By Scott Thomas
Almost exactly two years ago, we moved from a small inaccessible apartment into an accessible 1,200 square foot home we built. We were fortunate to have someone work with us to design the home. The accessible design aspect went smoothly, making the home smart is another story.
Let’s talk design first, then attempt to tackle the smart home dynamic in part two.
Living in the inaccessible apartment was challenging, but helped us to determine what areas we needed to focus on in our design. The first thing that we noticed was that we needed more space. Moving around in a bulky power chair is difficult in small spaces, especially when a caretaker needs to fit too.
The first area we focused on was the bathroom. The bathroom was our most important and most difficult design challenge. I assumed I could just Google accessible bathrooms and I would be done. Boy was I wrong. It turns out that definitions of accessible vary greatly, which now makes sense. There are a multitude of disability types, and what works for me might not work for someone else. With this in mind we skipped a Google design, and instead came up with one of our own.Continue reading about My Experience Building an Accessible Smart Home: Part One, Accessible Design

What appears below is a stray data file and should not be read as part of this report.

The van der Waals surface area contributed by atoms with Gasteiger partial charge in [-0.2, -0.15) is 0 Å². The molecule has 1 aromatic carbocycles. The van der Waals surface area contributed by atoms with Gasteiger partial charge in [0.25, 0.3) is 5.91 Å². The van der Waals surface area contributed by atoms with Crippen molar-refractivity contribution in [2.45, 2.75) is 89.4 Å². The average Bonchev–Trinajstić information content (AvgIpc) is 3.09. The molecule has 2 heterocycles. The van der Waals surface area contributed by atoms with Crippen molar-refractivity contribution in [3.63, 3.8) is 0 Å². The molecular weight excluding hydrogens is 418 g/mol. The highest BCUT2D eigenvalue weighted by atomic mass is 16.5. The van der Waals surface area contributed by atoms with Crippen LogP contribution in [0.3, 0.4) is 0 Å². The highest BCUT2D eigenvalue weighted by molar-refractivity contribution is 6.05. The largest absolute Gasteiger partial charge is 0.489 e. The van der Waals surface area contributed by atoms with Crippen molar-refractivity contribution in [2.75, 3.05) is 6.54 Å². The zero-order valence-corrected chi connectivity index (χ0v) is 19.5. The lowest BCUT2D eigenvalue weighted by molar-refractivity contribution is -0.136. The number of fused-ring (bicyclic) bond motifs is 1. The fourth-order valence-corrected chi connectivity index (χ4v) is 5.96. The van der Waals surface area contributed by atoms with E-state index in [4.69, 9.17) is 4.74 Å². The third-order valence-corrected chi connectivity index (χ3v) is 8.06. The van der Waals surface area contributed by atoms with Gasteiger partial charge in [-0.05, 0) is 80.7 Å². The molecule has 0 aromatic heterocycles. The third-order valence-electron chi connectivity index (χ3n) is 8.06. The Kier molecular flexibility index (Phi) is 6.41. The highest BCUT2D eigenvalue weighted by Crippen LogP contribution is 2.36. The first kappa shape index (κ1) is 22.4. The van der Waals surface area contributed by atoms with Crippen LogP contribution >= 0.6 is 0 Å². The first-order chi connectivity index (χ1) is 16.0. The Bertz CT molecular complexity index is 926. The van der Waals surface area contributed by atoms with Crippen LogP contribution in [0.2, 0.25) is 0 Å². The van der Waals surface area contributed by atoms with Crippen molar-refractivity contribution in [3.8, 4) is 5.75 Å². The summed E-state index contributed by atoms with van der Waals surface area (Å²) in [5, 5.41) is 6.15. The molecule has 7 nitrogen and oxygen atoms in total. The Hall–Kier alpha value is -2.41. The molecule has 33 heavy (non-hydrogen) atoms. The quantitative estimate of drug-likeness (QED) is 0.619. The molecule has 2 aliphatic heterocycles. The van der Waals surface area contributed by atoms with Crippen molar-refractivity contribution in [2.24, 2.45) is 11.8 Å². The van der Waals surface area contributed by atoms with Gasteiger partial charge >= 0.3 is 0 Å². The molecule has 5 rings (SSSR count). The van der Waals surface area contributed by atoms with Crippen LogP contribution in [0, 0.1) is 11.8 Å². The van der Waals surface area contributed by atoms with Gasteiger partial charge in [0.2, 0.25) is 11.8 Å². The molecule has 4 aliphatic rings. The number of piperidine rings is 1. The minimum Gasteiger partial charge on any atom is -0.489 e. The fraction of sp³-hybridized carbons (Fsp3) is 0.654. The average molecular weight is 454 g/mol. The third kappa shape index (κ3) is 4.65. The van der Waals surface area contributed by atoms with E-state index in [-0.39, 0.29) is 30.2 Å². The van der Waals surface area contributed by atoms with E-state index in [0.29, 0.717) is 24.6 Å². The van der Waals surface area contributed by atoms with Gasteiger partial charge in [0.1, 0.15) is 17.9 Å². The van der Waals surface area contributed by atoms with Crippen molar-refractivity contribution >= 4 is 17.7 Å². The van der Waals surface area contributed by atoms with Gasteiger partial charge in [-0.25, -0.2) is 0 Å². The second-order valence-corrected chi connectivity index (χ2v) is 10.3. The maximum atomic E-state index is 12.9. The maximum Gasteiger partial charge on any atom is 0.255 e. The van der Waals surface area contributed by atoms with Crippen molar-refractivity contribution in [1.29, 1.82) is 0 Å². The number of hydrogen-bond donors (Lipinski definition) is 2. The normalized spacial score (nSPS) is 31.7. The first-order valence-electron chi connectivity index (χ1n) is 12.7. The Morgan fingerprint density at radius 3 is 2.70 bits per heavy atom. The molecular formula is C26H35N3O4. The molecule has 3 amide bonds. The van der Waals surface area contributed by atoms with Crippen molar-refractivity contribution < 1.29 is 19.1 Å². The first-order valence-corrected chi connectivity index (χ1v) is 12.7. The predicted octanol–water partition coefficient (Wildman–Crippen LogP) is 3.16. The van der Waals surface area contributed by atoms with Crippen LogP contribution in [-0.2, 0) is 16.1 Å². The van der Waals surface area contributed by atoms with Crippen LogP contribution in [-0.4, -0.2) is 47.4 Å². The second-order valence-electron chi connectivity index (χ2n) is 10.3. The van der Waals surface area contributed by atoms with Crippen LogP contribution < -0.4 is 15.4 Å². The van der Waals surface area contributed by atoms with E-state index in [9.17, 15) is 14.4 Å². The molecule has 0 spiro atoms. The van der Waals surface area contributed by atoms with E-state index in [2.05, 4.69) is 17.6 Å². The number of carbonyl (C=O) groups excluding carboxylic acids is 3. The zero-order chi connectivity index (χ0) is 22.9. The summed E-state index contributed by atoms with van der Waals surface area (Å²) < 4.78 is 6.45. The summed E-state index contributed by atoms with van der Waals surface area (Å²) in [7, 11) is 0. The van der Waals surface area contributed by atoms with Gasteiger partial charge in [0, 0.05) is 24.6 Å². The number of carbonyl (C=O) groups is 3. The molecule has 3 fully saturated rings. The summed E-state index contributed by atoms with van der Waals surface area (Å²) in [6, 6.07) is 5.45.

By Scott Thomas
A couple hundred yards down river a beautiful bald eagle scooped a small fish out of the bend, then gently soared up river over our heads. Once the eagle had vanished into the distance I returned my gaze to the mesmerizing water below. Crystal clear, shimmering river rocks, schools of fish darting through the shallows. A perspective only attainable when one is sitting on the water itself. This was my recent experience, me and my 350lb power wheelchair floating the Bitterroot River on an accessible raft. Hard to believe it’s possible, but it is.Continue reading about Back on the Root: Accessible Rafting
Programs and Support:
MAEP provides positioning, seating, mobility, recreation and some ADL equipment to Montanans with qualifying developmental disabilities. This grant-funded program may be able to loan adaptive equipment (AE) to children, teens and adults who have a qualifying developmental disability (see eligibility form) and are unable to acquire the AE by other means or need to trial equipment prior to purchase. Our clinical coordinator is available to assist families, therapists, and family support specialists in selecting the best equipment to meet each person’s specific needs.
MATP provides AT information and services in education, employment, community living, and telecommunications. The mission is to enhance the independence, productivity, integration, and inclusion of individuals with disabilities through consumer responsiveness as defined in the AT act.
MonTECH oversees various assistive technology (AT) programs and is continually seeking to expand the AT services and supports available to Montanans. Click here to view other projects and programs offered through MonTECH.